I feel the hairs stand up on my neck, thinking of the moment Suse had shared with Zach, our new nephew, just four days earlier.
“Suse has been pregnant before, hasn’t she?” I nod. “But the time just wasn’t right,” she continues. “And there was a girl and a boy. But she hasn’t let go of them yet. When she lets go, that is when you will be ready.”
“What do you mean she hasn’t let go?” I’m interested. She’s reeled me in.
“The spirits continue to grow, if you don’t let them go.” She holds out both of her hands, each at different heights, as if resting them on the heads of invisible children. At about exactly the heights of those children, had those pregnancies continued.
“What are they waiting for?” I ask.
“For the right father. For you. They were waiting for you.”
A shiver goes all the way up.
“You’ve seen them before, haven’t you?”
I nod my head, almost unconsciously. “You’ve seen these kids haven’t you?”
I nod again.
“Yeah, I have. Whenever I dream about my family, I see a boy and a girl.”
“You’re very intuitive, Michael.”
“Michael, Mark, whatever. Names don’t matter. What matters is that you are what we call ‘a sensitive’.”
I can feel myself frowning deeply. “Don’t worry too much. But just know that you are very intuitive, and you have a lot of love around you. A lot of support. Your grandma is looking over you. Looking down on you. There’s a lot of love around you.”
I feel myself frowning even more.
And then I let go.
I stop trying to understand.
“Okay, okay, then, fine. So what do I do about all of this then? How do I help Suse?”
“Just love her. With the palms of your hands, that is where your healing is. That is why you are a doctor.” The chill goes once again. I haven’t told her that. “You know the body, but you are a healer as well. And you can heal her. With your hands. You’re a sensitive.”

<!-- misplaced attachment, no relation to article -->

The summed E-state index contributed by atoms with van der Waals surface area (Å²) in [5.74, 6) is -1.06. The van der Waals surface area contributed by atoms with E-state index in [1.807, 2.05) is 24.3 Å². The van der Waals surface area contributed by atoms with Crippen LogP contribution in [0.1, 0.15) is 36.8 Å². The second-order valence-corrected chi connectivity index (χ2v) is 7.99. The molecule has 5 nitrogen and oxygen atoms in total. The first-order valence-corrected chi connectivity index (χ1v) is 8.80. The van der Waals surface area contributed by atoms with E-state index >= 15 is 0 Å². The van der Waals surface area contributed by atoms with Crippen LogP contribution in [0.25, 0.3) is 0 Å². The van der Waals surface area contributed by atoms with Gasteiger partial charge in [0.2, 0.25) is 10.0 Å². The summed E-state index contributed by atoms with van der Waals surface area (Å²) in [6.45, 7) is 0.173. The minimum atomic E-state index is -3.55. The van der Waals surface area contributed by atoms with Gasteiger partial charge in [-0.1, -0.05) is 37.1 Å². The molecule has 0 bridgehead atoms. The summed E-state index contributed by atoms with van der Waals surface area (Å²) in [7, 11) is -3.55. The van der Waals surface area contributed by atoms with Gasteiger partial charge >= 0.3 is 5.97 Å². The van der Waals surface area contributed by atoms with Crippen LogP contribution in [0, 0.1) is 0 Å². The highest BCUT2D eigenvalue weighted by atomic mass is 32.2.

* * * * *
I walk out of the garage forty minutes later, and see Suse sitting there, reading a magazine. She looks up, and smiles as our eyes connect.
We say goodbye, both of us in a bit of a daze.
As we walk to the car, I ask her:
“How much of that stuff did you tell her?”
“None of it.”
“Did you tell her I was a doctor?”
“The skirting boards in the house?”
“What about them?’
“Did you mention them? The colour?”
“Nope. She got it all before I could say anything.”
* * * * *
We light the candles, surrounding them in a ring of salt. I spread salt across the front door step, whispering some words about only allowing goodness and light into the house, and banishing black energy, just like I’d been told. I feel self conscious as I do, hoping there is no one walking past outside.
I close the door, and turn to sit. Suse and I sit by the candles. And then we each say our peace. About our intention for our family. And that this is done in honour of our family, and the love that we have for the creation of that.
It is a ritual, on this, my thirty-fifth birthday. On a day, when – completely out of the blue, without any manipulation by us – we are given a reading, by a woman who knows more about our skirting boards than we do.
Through all of this, through all of the inexplicable shit that has happened in this house, in this past year, I’ve been happy to do whatever it takes to have our family. Shit, we’ll fork out thousands of dollars for IVF, so why wouldn’t we burn a three-dollar candle and sprinkle a pinch of salt? We’ve been looking at saliva and temperature charts for more time than I care to remember. And that’s supposed to be the science?
Science, I think it’s fair to say, has let us down to this point.
I’m open to whatever. If it helps us get pregnant, then shit, I’m wide open.
We leave the house, closing the door gently, so as not to blow out the candle. It sits on the tiles, in the middle of the living area, slowly burning to the base. And then, as the story goes, the negative energy that has been left behind will be gone from our home.
As we walk, Suse and I huddle into each other against the chill of the night as we head around the corner to our local pub, for my birthday dinner.
I just hope the house doesn’t burn down tonight.
That would be really bad energy.
* * * * *